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    WWE 2K20, reportedly, has a number of issues. Some of these surfaced a week prior to its launch with screenshots and clips that came from an event attended by influencers and streamers. More recently, we’ve also seen a lot of tweets regarding bugs and glitches, Collector’s Edition buyers not getting an autographed picture that it led Edge to step in, and the #FixWWE2K20 hashtag which started trending after the game’s release. Naturally, I had to check things out for myself, which brings us to our technical review for the PC version. Also, for the sake of comparison, I do have WWE 2K19 still installed. You’ll see some screenshot comparisons throughout the article as well.

    Note: You can find our official/scored review of WWE 2K20 right over here. You can also check out our WWE 2K20 guides and features hub.

    System Requirements

    Minimum:

    • Requires a 64-bit processor and operating system
    • OS: 64-bit: Windows® 10 (latest updates)
    • Processor: Intel Core i5-3550 / AMD FX 8150
    • Memory: 4 GB RAM
    • Graphics: NVIDIA GeForce GTX 680 / AMD Radeon HD 7850
    • DirectX: Version 11
    • Storage: 50 GB available space
    • Sound Card: DirectX 9.0c Compatible sound card
    • Additional Notes: At least 2GB DDR Video Memory

    Recommended:

    • Requires a 64-bit processor and operating system
    • OS: 64-bit: Windows® 10 (latest updates)
    • Processor: Intel Core i7 3770 / AMD FX-8350
    • Memory: 8 GB RAM
    • Graphics: NVIDIA GeForce GTX 970 / AMD Radeon R9 290X
    • DirectX: Version 11
    • Storage: 50 GB available space
    • Sound Card: DirectX 9.0c Compatible sound card

    Author’s:

    • OS: Windows 10 (64-bit)
    • Processor: Intel Core i7-7700 4.2 GHz
    • Memory: 16GB RAM
    • Graphics: Nvidia GeForce GTX 1070 Ti (8 GB)
    • Network: 25 MBps Fiber-optic connection
    • Display: Ultra HD/4K (3840 x 2160p)

    WWE 2K20‘s system requirements are from its Steam store page. As you can see, I’m well above the recommended specs. That should mean optimal performance and quality while playing the game, right? Oh, and for the sake of posterity, the system requirements for this game are similar to the ones from last year’s WWE 2K19.

    Graphics Options

    Graphics options.

    Graphics Options

    As you can see above, you only have a handful of graphics options in WWE 2K20. You can change the resolution, v-sync, texture quality, crowd density, FXAA (anti-aliasing), depth of field (DOF), and motion blur. That’s about it, really. Admittedly, customization options when it comes to the graphics were never the strongest suit of WWE 2K titles.

    Anyway, WWE 2K20‘s system requirements are already fairly lenient. But, don’t try to turn off the FXAA setting or you’ll regret it. I’ll explain more below in the performance and benchmark section.

    Performance and Benchmark

    Just like last year’s title, WWE 2K20 also has a benchmark tool. When you run it, you’ll have six superstars fighting inside Hell in a Cell. It’s the game’s way of trying to push your machine to the limit. The results you’ll see are primarily because it’s a multi-man bout and you’re not likely to see major framerate drops during one-on-one matches (hopefully). It does bear mentioning that entrances and cutscenes are completely locked to 30 FPS even with v-sync turned off.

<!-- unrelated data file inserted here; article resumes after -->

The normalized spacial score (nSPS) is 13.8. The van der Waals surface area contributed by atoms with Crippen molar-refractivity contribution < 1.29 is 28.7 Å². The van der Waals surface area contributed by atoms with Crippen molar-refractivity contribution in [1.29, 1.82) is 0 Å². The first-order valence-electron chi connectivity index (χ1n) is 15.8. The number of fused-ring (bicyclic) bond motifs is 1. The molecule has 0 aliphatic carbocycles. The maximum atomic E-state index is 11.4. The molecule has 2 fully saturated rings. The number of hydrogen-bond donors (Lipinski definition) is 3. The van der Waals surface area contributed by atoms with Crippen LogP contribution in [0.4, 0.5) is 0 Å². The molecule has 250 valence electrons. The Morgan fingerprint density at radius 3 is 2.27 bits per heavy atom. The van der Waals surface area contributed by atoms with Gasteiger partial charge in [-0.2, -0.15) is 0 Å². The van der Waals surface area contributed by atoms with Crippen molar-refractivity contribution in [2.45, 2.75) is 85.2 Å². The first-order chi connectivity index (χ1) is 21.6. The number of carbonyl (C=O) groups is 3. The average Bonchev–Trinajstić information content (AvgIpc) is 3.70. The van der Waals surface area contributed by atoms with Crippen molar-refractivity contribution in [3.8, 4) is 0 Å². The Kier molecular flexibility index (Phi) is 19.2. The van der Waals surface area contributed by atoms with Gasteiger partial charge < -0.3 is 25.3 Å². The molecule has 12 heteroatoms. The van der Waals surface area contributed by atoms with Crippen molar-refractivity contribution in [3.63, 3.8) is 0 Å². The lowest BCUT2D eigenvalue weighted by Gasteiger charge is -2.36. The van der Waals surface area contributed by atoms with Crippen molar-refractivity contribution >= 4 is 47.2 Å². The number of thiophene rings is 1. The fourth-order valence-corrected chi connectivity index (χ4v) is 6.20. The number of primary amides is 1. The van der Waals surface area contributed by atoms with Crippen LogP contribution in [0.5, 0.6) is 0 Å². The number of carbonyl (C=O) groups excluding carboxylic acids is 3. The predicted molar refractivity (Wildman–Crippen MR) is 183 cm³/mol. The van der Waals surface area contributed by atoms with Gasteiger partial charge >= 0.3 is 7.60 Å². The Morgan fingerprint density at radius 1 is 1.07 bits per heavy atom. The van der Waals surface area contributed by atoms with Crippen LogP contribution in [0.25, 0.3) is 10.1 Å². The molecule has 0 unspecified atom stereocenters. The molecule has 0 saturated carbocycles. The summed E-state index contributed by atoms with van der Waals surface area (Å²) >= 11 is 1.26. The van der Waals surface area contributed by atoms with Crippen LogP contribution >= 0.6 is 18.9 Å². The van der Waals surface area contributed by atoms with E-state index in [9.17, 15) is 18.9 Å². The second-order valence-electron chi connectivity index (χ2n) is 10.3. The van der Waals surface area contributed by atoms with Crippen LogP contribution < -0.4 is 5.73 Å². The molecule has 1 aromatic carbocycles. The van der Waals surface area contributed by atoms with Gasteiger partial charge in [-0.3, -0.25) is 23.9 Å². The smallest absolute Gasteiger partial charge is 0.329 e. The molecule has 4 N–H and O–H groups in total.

I’ll add several screenshots with the WWE 2K20‘s benchmark tool running as well as the various results depending on my settings. Click on each image for a larger view.

    High/everything enabled @ 1080p:

    Benchmark Performance 1080p A

    Benchmark tool running @ 1080p resolution.

    Benchmark Performance 1080p B

    Benchmark tool results @ 1080p resolution.

    High/everything enabled @ 4K:

    Benchmark Performance 4k Uhd High A

    Benchmark tool running @ 3840x2160p.

    Benchmark Performance 4k Uhd High B

    Benchmark tool results @ 3840x2160p.

    Low/FXAA disabled @ 4K:

    Benchmark Performance 4k Uhd Low Fxaa Off A

    Benchmark tool running @ 3840x2160p (FXAA disabled/low textures).

    Benchmark Performance 4k Uhd Low Fxaa Off B

    Benchmark tool results @ 3840x2160p (FXAA disabled/low textures).

    Even with my specs, there were still some problems trying to get more bang for your buck when I picked the 4K/UHD 3840 x 2160p resolution. If you end up in 6-man contests or the Royal Rumble, then you could opt to downscale to 1080p instead.

    Also, the last couple of images might surprise you. That’s what the game looked like when I switched to low textures and when I turned off FXAA. At first, I thought it was simply because of the red Hell in a Cell motif. So, I ended up checking the differences in a regular match:

    Benchmark Performance Fxaa On

    FXAA on.

    Benchmark Performance Fxaa Off

    FXAA off.

    There you go. Don’t disable FXAA unless you want to play WWE 2K20 in perpetual darkness as if The Undertaker or Bray Wyatt/The Fiend made their respective entrances and the lights never came back on. Or, you know, just ’98 Kane’s entrance. Yes, that’s a r/Squaredcircle reference. Apparently, the Big Red Machine’s Attitude Era version has been getting some love lately.

    Graphics Comparisons